Straight Outta Compton and the Historian’s Dilemma

“Instead of sharing an experience the spectator must come to grips with things.” – Bertolt Brecht

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What is it that historians do?

On the one hand, they must tell The Truth. This means reading, watching, listening to, tasting, smelling, or touching every bit of evidence they can find, weighing them against each other, and then putting it all together into a faithful account of the past. Which is pretty much what they do. But on the other hand, because they are humans, living in this noisy and contentious world, historians always have some axe to grind. History means something, they maintain. And besides killing readers with boredom, history without meaning would be useless. It would just be a list of things that happened. Everything that ever happened. So historians have to make the past mean something, too. This means throwing some evidence out, maybe pointing at other evidence that might not seem important and saying, “there it is! The Truth!” Figuring out what to keep and what to ignore is a real dilemma. Nobody will agree. This, in short, is the historian’s dilemma: making choices without appearing to make choices. Making claims about today by appearing to make claims about the past.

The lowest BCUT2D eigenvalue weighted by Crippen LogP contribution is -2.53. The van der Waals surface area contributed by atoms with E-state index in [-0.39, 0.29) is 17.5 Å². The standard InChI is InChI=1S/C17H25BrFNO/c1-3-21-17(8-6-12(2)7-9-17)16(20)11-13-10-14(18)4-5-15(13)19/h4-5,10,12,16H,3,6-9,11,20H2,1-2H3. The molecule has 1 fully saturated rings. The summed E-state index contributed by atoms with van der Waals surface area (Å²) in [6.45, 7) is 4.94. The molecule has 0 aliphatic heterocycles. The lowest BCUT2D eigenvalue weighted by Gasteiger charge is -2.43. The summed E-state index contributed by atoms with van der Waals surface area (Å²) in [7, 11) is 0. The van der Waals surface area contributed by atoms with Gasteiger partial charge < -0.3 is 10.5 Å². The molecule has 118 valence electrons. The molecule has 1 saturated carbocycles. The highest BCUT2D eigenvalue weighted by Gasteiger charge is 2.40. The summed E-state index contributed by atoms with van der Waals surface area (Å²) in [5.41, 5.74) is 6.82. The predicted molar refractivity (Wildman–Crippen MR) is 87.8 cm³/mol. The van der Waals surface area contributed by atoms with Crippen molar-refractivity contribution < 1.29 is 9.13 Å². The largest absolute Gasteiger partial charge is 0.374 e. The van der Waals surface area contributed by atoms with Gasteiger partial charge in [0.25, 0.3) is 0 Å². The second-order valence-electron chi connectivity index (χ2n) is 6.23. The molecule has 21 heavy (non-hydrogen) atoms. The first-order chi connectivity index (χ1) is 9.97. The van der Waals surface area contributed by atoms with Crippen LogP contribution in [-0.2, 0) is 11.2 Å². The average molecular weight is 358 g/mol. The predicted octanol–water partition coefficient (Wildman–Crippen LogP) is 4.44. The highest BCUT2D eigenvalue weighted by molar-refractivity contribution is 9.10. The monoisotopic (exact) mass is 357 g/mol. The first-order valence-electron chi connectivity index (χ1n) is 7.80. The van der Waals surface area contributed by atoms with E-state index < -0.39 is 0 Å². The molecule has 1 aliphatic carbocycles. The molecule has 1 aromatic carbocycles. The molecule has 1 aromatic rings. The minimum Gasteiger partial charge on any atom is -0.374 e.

This is contentious stuff. Most academic historians have long taken postmodern subjectivity for granted, attempting in turn to do the least harm by pulling into their work as much evidence as possible, from as many opposing voices as possible. Their readers, however, are impatient with both the problem and the solution. Most readers tend to see the past as immutable—as a story just waiting to be uncovered—and the documents required to tell that immutable story as mostly self-evident. Rather than complications of interpretation, readers see challenges of comprehension and accessibility. Knowing where to find documents and how to translate their archaic prose is challenging enough, they claim. With this arcane knowledge, historians should have no problem interpreting what they find and telling The Truth. Efforts on the part of academic historians to incorporate alternative sources, to include an abundance of notes, or to challenge their readers with theory are routinely derided. Amazon reviewers often savage academic books for being too detailed, too unsure—too boring—while school boards argue that they are too interesting, too provocative or heterodox for students. What is a historian to do?